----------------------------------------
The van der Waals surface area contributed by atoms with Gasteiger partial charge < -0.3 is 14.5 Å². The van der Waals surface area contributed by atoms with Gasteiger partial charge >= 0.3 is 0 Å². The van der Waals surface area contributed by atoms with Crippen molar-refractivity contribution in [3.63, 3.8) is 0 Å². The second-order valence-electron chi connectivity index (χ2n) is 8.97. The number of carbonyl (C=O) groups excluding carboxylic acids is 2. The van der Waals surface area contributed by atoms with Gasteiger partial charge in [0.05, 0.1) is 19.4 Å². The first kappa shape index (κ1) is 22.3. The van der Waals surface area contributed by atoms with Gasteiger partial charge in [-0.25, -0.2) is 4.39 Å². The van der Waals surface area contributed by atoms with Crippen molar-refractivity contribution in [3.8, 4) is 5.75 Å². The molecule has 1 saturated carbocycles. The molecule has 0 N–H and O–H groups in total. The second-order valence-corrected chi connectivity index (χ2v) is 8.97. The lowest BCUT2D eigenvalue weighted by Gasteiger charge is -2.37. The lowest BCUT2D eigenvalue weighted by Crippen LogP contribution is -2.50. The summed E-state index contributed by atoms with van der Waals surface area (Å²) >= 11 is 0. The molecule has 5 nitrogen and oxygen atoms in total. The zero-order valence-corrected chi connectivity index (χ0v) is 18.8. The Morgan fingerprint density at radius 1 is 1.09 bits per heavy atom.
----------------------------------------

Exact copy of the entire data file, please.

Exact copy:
The van der Waals surface area contributed by atoms with Gasteiger partial charge < -0.3 is 14.5 Å². The van der Waals surface area contributed by atoms with Gasteiger partial charge >= 0.3 is 0 Å². The van der Waals surface area contributed by atoms with Crippen molar-refractivity contribution in [3.63, 3.8) is 0 Å². The second-order valence-electron chi connectivity index (χ2n) is 8.97. The number of carbonyl (C=O) groups excluding carboxylic acids is 2. The van der Waals surface area contributed by atoms with Gasteiger partial charge in [0.05, 0.1) is 19.4 Å². The first kappa shape index (κ1) is 22.3. The van der Waals surface area contributed by atoms with Gasteiger partial charge in [-0.25, -0.2) is 4.39 Å². The van der Waals surface area contributed by atoms with Crippen molar-refractivity contribution in [3.8, 4) is 5.75 Å². The molecule has 1 saturated carbocycles. The molecule has 0 N–H and O–H groups in total. The second-order valence-corrected chi connectivity index (χ2v) is 8.97. The lowest BCUT2D eigenvalue weighted by Gasteiger charge is -2.37. The lowest BCUT2D eigenvalue weighted by Crippen LogP contribution is -2.50. The summed E-state index contributed by atoms with van der Waals surface area (Å²) >= 11 is 0. The molecule has 5 nitrogen and oxygen atoms in total. The zero-order valence-corrected chi connectivity index (χ0v) is 18.8. The Morgan fingerprint density at radius 1 is 1.09 bits per heavy atom.